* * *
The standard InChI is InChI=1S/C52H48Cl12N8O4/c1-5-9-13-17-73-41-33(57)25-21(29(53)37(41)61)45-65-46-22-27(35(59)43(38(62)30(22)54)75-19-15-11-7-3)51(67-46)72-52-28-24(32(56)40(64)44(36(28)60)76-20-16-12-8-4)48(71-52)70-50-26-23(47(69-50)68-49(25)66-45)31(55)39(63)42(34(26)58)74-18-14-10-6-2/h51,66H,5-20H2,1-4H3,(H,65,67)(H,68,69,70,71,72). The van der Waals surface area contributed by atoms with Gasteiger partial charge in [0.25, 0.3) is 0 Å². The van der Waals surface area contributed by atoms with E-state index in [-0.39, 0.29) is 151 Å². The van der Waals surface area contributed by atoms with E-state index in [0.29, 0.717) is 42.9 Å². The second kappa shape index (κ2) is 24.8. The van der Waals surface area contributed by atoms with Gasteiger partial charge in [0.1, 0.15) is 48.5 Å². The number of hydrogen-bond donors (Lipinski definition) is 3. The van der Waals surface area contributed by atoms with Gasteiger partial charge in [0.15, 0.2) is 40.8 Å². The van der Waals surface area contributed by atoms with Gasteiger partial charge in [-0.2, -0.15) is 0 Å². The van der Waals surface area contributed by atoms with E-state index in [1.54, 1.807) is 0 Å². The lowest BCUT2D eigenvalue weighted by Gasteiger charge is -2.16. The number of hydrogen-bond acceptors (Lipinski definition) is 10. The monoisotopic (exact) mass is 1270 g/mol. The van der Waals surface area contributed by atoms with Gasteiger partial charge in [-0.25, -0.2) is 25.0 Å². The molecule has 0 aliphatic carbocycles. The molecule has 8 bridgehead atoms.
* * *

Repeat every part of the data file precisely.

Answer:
The standard InChI is InChI=1S/C52H48Cl12N8O4/c1-5-9-13-17-73-41-33(57)25-21(29(53)37(41)61)45-65-46-22-27(35(59)43(38(62)30(22)54)75-19-15-11-7-3)51(67-46)72-52-28-24(32(56)40(64)44(36(28)60)76-20-16-12-8-4)48(71-52)70-50-26-23(47(69-50)68-49(25)66-45)31(55)39(63)42(34(26)58)74-18-14-10-6-2/h51,66H,5-20H2,1-4H3,(H,65,67)(H,68,69,70,71,72). The van der Waals surface area contributed by atoms with Gasteiger partial charge in [0.25, 0.3) is 0 Å². The van der Waals surface area contributed by atoms with E-state index in [-0.39, 0.29) is 151 Å². The van der Waals surface area contributed by atoms with E-state index in [0.29, 0.717) is 42.9 Å². The second kappa shape index (κ2) is 24.8. The van der Waals surface area contributed by atoms with Gasteiger partial charge in [0.1, 0.15) is 48.5 Å². The number of hydrogen-bond donors (Lipinski definition) is 3. The van der Waals surface area contributed by atoms with Gasteiger partial charge in [0.15, 0.2) is 40.8 Å². The van der Waals surface area contributed by atoms with Gasteiger partial charge in [-0.2, -0.15) is 0 Å². The van der Waals surface area contributed by atoms with E-state index in [1.54, 1.807) is 0 Å². The lowest BCUT2D eigenvalue weighted by Gasteiger charge is -2.16. The number of hydrogen-bond acceptors (Lipinski definition) is 10. The monoisotopic (exact) mass is 1270 g/mol. The van der Waals surface area contributed by atoms with Gasteiger partial charge in [-0.25, -0.2) is 25.0 Å². The molecule has 0 aliphatic carbocycles. The molecule has 8 bridgehead atoms.